Bye bye Mr Papaya Tree

The sad state the male Red Lady papaya tree was in before we said goodbye to it.

Well darn. Our one and only male Red Lady papaya tree has decided to leave us prematurely. Just last week we noticed that the leaves were starting to die out at the crown, while the rest of the leaves started turning yellow one by one, then brown, then hung limply on the tree as the stems weren’t ready to drop off just yet.

My best guess is that the tree couldn’t take the excessive wet weather. In fact, I’d like that to be the reason, rather than find out the tree was diseased. It is highly possible, though, as it’s common knowledge that papaya trees don’t like “wet feet”. The only problem with this is that the tree’s sisters only 2 metres away in either direction don’t seem to be suffering the same problem. Yet. Mr Papaya Tree actually felt a bit wobbly when the trunk was rocked a little, so that showed that the roots weren’t good any more.

Even the crown of the tree felt a little squishy when pinched. That being the case, we bade farewell to it and have our fingers crossed that our existing trees are hermaphrodites and not just females, otherwise it’s bye-bye to new Red Lady papayas. :(

Here are some of the highlights of Mr Red Lady Papaya Tree’s life:

Clusters of male papaya flowers. They will be missed.

A closer look at the male papaya flower.

The base of the male tree was significantly broader than the female trees. Looks like female papaya trees have "no hips" while the males do!

I guess it’s time to start sowing seeds again – if they’re still viable!

© 2011 All rights reserved.



Bye bye Mr Papaya Tree — 7 Comments

  1. What a waste.
    But yes, if at least 1 of your remaining trees is hermaphrodite, it means you can pollinate the other female flowers anyway, right?
    (*cross fingers for you*)

  2. Well, at least u got some fruits from your tree(s). Used to hv 3, the robust one for no rhymne or reason upped and withered away, like yours. One is a midget, doing nothing at all and the last one, while looks healthy and all, produced many flowers, but only one reached fruition. Even so, the fruit is at least a couple of months old and not growing much. Since there’s still life in both these very disappointing and ungrateful trees, I’ll let them live until their natural demise.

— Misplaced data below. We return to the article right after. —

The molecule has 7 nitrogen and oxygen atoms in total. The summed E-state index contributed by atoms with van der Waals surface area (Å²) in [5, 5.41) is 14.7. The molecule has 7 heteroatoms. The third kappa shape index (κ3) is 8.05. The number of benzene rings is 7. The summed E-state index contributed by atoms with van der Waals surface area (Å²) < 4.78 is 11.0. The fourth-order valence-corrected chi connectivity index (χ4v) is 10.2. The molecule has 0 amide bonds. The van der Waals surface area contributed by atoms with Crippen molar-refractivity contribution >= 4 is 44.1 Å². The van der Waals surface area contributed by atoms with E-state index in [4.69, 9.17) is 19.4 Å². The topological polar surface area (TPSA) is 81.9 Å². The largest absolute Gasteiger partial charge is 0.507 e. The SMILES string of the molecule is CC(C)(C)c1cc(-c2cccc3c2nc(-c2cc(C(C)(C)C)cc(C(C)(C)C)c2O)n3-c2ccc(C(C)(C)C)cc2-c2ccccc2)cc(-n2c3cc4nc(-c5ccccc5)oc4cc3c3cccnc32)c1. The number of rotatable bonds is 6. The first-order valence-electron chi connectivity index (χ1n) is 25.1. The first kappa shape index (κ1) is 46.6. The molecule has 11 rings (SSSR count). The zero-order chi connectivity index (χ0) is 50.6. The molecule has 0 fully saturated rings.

• Miki, that’s why I grew several trees – to make sure we had a mix of male, female and hermaphrodite trees. I’m not sure if my fruiting trees are female or hermaphrodites, and if they’re the former, then apart from the fruits currently growing on the trees, we may not get any more unless someone in the neighbourhood has a male trees that the insects carry the pollen over for us. At worst, we’ll have ornamental trees!

  3. Yeah, ornamental is nice but nowadays I’m more interested in plants that “feed” me. I grow some common ones that I use often, like mint, chinese celery or parsley, chilli padi, onions, and chives. I’m always confused between the chinese parsley and cilantro (coriander). I hv a bunch of very unhappy trees, I guess, cuz they don’t fruit and if they do, I get a handful. My persimmon tree gave me 4 small fruits this year, my Fuji apple, nothing, my tangerine, a handful and an old orange tree that has finally produced one fruit! Talk about mini blessings. I will definitely prune the trees to see if they will do better. Upon research on the net, there were suggestions to whack the trees with a 2×4. I did that to all the trees awhile ago. I hv seen no discernible difference between then and now. Frustrating! Two other tangerine trees, while looking healthy enough, have not produced a thing. Oh well, I’ll wait for them to pick up their feet. All’s not lost, though, cuz in the summer, my blueberry bush was a prolific producer! Amen! The berries were sweet. I was frustrated with an old rue that looked real raggedy, so I cut off all its leaves and now, it’s doing very well. Pruning sure seems to be working. Later.